Assassin’s Creed has taken us from the Holy Lands in the 12th Century, through Renaissance Italy, the American war of Independence, Revolutionary France and Victorian England. It’s been quite the tour, taking in 900-odd years of world history and introducing us to some of mankind’s most interesting figures — Leonardo da Vinci, Charles Darwin and Donatien Alphonse François (you’ll know him as the Marquis de Sade).

For Origins (and the clue’s in the title) we’re going back further than we’ve ever been before — to Egypt, 50 or so years before the birth of Christ. The temptation to call this “Ancient Egypt” is wide of the mark. The great civilisation Egypt used to be was all but over after Alexander the Great conquered it in 332 BC. By the time of Bayek (Origins’ main character — no Ezio or Evie Frye, but better than III’s dreary Connor) the pyramids are over 2,000 years old. This is an Egypt unsure of its future, ruled by Ptolemy XIII who faces a coup led by Cleopatra, which would bring a dynasty to a close. It’s an incredible place to spend time in, vast, mountainous and, especially considering Egypt is mostly a desert, teaming with life. Both human and beasts.

Combat has more in common with the likes of Bloodborne than, say, the Batman Arkham games.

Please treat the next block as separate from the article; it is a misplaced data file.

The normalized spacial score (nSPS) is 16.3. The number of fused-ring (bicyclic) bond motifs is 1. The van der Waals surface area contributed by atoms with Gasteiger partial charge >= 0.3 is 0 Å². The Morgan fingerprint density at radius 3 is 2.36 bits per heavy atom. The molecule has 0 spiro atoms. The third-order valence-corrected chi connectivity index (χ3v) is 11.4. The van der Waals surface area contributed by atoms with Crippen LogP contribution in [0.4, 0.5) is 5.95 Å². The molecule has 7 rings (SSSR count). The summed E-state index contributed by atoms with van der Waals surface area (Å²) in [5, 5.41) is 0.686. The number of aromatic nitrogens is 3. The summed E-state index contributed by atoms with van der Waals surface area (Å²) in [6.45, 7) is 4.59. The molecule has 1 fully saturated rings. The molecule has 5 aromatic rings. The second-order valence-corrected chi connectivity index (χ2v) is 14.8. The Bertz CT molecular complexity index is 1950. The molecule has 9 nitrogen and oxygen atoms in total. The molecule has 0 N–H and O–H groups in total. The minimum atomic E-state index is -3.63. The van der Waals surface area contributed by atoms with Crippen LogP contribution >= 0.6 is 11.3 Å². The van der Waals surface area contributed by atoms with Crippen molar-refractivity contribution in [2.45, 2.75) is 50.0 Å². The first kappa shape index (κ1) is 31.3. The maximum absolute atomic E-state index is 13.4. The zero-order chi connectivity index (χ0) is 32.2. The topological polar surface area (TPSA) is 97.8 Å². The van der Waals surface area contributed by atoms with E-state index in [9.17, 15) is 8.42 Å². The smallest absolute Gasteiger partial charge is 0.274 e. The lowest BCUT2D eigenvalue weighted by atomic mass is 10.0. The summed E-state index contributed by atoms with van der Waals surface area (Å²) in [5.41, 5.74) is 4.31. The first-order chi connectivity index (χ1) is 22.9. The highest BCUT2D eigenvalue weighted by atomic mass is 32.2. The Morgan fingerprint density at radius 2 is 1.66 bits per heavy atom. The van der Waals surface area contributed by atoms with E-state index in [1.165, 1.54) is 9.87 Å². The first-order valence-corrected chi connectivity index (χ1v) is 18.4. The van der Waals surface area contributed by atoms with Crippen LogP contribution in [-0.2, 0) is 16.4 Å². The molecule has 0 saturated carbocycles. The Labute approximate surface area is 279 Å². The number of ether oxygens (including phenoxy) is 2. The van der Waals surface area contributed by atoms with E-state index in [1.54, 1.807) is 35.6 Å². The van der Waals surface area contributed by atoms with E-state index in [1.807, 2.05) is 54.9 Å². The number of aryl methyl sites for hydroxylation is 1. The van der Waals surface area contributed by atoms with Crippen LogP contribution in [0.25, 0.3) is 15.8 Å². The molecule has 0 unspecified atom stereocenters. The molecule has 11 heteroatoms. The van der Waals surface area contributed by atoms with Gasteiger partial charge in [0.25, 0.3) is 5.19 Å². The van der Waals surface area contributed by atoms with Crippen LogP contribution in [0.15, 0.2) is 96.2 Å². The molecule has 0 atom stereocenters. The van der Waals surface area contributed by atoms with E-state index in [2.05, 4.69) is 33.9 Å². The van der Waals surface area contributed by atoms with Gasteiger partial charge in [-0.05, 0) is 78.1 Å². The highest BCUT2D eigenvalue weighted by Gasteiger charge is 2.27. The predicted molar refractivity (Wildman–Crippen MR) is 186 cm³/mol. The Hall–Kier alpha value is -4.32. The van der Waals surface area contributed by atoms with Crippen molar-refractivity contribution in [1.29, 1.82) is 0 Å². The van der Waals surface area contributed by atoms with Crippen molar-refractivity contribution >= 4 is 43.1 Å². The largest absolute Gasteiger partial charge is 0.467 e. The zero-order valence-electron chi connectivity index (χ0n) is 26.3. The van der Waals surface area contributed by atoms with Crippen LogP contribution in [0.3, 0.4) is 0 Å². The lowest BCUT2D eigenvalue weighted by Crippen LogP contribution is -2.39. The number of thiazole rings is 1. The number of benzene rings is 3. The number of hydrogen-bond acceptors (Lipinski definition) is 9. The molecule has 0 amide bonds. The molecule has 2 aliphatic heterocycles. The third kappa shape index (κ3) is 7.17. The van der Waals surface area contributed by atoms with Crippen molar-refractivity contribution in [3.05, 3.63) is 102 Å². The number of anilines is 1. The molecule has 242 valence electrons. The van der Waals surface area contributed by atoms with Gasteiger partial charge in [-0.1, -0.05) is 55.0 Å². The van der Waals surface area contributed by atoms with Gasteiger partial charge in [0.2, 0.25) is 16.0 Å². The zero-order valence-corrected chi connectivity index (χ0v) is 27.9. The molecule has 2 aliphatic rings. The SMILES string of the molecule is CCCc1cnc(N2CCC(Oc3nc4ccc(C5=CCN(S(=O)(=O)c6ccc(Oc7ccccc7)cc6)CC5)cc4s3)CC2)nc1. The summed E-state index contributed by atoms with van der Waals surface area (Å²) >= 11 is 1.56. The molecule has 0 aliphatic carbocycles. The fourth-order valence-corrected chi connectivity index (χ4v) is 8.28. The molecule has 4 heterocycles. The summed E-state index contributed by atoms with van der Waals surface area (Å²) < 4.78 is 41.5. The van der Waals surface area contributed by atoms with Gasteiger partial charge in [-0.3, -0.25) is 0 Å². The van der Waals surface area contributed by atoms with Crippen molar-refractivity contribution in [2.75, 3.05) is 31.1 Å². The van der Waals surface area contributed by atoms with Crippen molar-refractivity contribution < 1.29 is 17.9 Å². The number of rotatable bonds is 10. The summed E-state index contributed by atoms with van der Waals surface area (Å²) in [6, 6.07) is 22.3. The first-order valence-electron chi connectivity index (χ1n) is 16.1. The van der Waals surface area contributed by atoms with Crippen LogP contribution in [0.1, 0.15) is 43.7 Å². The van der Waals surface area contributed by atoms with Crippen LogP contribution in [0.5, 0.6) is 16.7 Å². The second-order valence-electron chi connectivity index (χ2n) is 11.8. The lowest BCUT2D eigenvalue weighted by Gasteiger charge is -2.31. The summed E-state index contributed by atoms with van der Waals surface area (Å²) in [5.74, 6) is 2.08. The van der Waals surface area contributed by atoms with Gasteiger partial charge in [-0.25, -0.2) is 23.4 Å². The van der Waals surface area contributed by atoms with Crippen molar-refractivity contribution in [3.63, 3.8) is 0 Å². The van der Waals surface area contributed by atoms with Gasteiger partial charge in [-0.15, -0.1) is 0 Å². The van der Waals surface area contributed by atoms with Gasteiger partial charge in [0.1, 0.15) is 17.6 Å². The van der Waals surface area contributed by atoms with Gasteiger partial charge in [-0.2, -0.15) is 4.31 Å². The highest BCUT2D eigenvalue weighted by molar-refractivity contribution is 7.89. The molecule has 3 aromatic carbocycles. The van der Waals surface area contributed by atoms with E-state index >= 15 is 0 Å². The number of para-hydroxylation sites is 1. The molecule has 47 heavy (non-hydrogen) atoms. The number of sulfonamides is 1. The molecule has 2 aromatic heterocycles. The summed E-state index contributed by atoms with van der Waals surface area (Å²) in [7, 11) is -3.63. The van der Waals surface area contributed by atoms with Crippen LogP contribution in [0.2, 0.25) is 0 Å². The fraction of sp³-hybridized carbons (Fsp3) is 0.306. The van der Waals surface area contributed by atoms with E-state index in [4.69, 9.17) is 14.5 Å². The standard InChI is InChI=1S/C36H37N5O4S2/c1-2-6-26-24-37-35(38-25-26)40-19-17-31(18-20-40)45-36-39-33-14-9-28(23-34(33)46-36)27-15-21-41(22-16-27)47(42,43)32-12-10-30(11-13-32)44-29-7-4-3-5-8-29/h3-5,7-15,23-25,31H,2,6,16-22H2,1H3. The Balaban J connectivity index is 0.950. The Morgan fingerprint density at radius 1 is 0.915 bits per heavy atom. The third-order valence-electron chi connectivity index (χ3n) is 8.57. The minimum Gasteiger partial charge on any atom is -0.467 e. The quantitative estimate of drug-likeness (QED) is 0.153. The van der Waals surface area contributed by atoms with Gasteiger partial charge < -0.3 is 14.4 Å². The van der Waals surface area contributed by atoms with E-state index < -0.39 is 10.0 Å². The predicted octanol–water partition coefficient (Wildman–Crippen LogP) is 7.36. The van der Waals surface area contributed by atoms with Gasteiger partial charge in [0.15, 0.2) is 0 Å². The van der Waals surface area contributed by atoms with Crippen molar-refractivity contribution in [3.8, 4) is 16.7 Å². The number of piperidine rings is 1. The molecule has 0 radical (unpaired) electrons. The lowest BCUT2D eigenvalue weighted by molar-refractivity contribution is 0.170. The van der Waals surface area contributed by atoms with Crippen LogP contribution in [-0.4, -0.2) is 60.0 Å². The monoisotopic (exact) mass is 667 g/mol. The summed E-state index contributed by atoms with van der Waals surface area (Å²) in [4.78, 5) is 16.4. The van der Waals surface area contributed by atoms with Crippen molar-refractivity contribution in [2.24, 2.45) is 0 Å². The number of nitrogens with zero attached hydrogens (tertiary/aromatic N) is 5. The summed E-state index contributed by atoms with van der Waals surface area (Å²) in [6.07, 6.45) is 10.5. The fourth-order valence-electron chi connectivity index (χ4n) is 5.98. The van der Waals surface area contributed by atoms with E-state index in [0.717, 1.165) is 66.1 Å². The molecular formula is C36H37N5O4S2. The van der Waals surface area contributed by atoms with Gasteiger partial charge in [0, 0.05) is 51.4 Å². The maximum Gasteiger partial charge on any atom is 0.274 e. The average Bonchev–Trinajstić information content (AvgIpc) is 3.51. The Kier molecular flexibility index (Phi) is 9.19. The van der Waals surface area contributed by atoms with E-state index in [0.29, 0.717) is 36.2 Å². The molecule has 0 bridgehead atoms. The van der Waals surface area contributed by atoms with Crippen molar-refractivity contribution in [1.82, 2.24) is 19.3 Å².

Assassin’s Creed usually delivers on that front. The previous game, 2015’s Syndicate, was a perfectly decent game elevated by its recreation of Victorian London. But for Origins, perfectly decent would no longer cut it. Ubisoft rested the franchise for a year to give the team a chance to rethink what an Assassin’s Creed game was, and could be. The hope was that we’d see a leap of quality comparable to the improvement between the first and second games. Sadly, that hasn’t quite happened.

The biggest change the development team has incorporated is a more overt move towards an RPG. Levelling up has long been a part of the franchise, but now your progression through the game is gated. Wander somewhere the game doesn’t want you to and the over-powered wildlife will make short work of Bayek — and not hippos or crocodiles, even the most apparently inconsequential creature can take you down if it attacks. As is standard with such RPGs, crafting mechanics have also been added, as have loot drops. And while there’s a lot to like about this change, it does add grind to the game as side quests become necessary for you to level up enough to progress.

Combat has also been updated, requiring you to lock onto enemies you want to attack (you can cycle through them if there’s a group) then unleash light or heavy attacks, while dodging or parrying theirs. It has more in common with the likes of Bloodborne than, say, the Batman Arkham games, and requires more skill to master. Just learning a couple of moves and repeating them will get you killed.

While the game isn’t a massive leap forwards for the series, it is better. And a good starting point for the next game to build. Wherever, and whenever, that may be.

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